The student news site of Plainfield High School Central Campus

The Fielder

The student news site of Plainfield High School Central Campus

The Fielder

The student news site of Plainfield High School Central Campus

The Fielder


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Esports offers opportunities for college

Photo courtesy of Illinois State University
The esports team at Illinois State competes in a recent tournament.

After years of having a tough reputation, negative stereotypes, and being hidden in the shadows of traditional athletics, esports are rapidly gaining popularity and attention, especially at the collegiate level, where students can earn big scholarships, according to Illinois State University officials.
As colleges begin to accept esports and offer more scholarships, high schools are slowly beginning to adapt to this change.
“Every year we are expanding more and more in terms of what games we’re competing with, which leads to more kids,” Kathleen Baggot, math teacher and esports coach, said.
With this popularity, more money is being put into high school esports to support the teams. For example, bus transportation and tournament fees are now being covered by the school, as they were not before.
“There is definitely more of an awareness now than there was a couple of years ago when we first started,” Baggot said.
Students at high school are encouraged to look into college-level esports and the opportunities being offered to them.
“I’m currently talking with the coach at Carthage College about joining the team in two years,” senior Daniel Vita, esports player, said.
Vita is planning to follow in his brother’s footsteps. His brother, Jacob Vita, a college esports player, was the first person on Central’s esports team to receive an esports scholarship for college. Vita has had a great experience and has loved competing at the college level.
“Just like any sport, esports gives me a form of positive stress; I feel the need to improve at the game and compete at a higher level, which is something I truly enjoy,” Vita said.
Although there is more support on the high school level than before, it can be harder to gain players on these lower levels because not all parents realize the benefits of esports. Some see video games as violent or a waste of time.
“It is still surprising to parents that you can earn scholarships or that there are other opportunities that you can participate in esports outside of being a gamer itself,” David Kirk, Director of Redbird Esports at Illinois State, said.
Another helpful aspect on the high school level has been IHSA officially recognizing esports as one of its activities and the creation of IHSEA (Illinois High School Esports Association).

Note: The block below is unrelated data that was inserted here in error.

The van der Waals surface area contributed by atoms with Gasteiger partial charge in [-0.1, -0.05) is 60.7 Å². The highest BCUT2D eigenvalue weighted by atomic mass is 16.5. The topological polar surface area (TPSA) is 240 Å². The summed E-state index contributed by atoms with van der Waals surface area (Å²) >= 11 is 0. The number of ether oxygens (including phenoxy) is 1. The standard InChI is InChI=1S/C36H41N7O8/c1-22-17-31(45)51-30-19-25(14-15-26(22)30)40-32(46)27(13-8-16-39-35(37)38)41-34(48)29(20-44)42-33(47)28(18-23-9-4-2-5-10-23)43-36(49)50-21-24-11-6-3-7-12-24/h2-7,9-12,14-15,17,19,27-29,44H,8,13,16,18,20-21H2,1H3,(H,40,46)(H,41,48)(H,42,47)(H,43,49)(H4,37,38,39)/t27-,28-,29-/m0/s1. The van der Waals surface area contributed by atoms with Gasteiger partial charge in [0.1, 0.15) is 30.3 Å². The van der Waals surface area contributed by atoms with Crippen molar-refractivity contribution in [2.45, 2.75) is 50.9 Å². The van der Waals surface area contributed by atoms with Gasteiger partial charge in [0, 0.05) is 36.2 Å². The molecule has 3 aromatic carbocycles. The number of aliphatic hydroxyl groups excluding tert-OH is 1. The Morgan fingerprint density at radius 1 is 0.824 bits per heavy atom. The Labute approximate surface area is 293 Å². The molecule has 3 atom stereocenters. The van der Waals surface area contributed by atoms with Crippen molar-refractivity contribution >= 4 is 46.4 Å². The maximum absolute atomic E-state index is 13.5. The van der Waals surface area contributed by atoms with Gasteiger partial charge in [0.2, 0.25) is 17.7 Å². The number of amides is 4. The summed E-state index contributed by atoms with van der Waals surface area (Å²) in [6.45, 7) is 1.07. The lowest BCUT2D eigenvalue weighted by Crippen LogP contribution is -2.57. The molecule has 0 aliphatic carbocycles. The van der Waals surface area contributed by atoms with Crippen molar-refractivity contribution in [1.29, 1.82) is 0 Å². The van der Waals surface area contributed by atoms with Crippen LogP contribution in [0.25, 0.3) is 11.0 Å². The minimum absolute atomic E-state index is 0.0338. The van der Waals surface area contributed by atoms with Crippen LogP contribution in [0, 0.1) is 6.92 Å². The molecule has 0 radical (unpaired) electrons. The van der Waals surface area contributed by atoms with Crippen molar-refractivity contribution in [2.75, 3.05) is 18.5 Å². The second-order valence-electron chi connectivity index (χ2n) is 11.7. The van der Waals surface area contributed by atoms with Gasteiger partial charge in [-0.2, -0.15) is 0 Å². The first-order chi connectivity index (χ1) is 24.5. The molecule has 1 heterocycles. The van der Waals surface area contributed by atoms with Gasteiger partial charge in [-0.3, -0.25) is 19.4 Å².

“I know that most high schools right now are looking at what colleges are doing, so as the collegiate landscape continues to explode I think there will be more support at the high school level,” Kirk said.
Universities like Illinois State have played a big role in the rise of collegiate esports, and have been a model for other colleges across the country.
“In just our first year we made a lot of headlines, and it gave the program a lot of recognition,” Kirk said.
One factor that assisted in the popularity of esports was Covid. When everything was shut down, esports did not have to stop, which gave them an advantage over traditional athletics because they did not have to compete for coverage.
“We maintained the ability to compete against other universities to provide our students an opportunity to have something to watch and to have something to cheer for in a time that was extremely stressful for them,” Kirk said.
With gaining popularity, ISU, along with other universities, was able to fund more money for esports and create better programs.
“[ISU] also gave us resources to build out facilities like our brand new esports arena,” Kirk said.
Another variable was the coaching staff. Illinois State was able to hire three head coaches for their varsity esports teams. Along with this, a lot of student jobs have opened up to help run the big and growing esports programs. These jobs help students prepare for managing and leadership for future careers.
“When it comes to the team’s events, I will help them sign their paperwork, show them what needs to get done, give them important information like parking, where they need hotels, situations like that,” Eden Jobgen, Redbird Esports Network Events and Outreach Coordinator, said.
Students love to be involved in the program, whether it is the career aspect, competing, or just playing games for fun. Drew Neiburger, varsity player, said that there is mutual respect between players; they are all friends; and that he loves the sense of camaraderie on the team.
“No matter what level of play you’re at, there is a team you can play on, and basically anyone who tries out will get a spot on the team,” Matthew Gisi, Redbird Gaming Club President, said.

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About the Contributor
Brooke Plowman, Editor-in-Chief
Hi!! I am so excited to be back, this year as the Editor-in-Chief. I am also on the dance team, an officer for both Key Club and Care Club, and a member of NHS and Link Crew!

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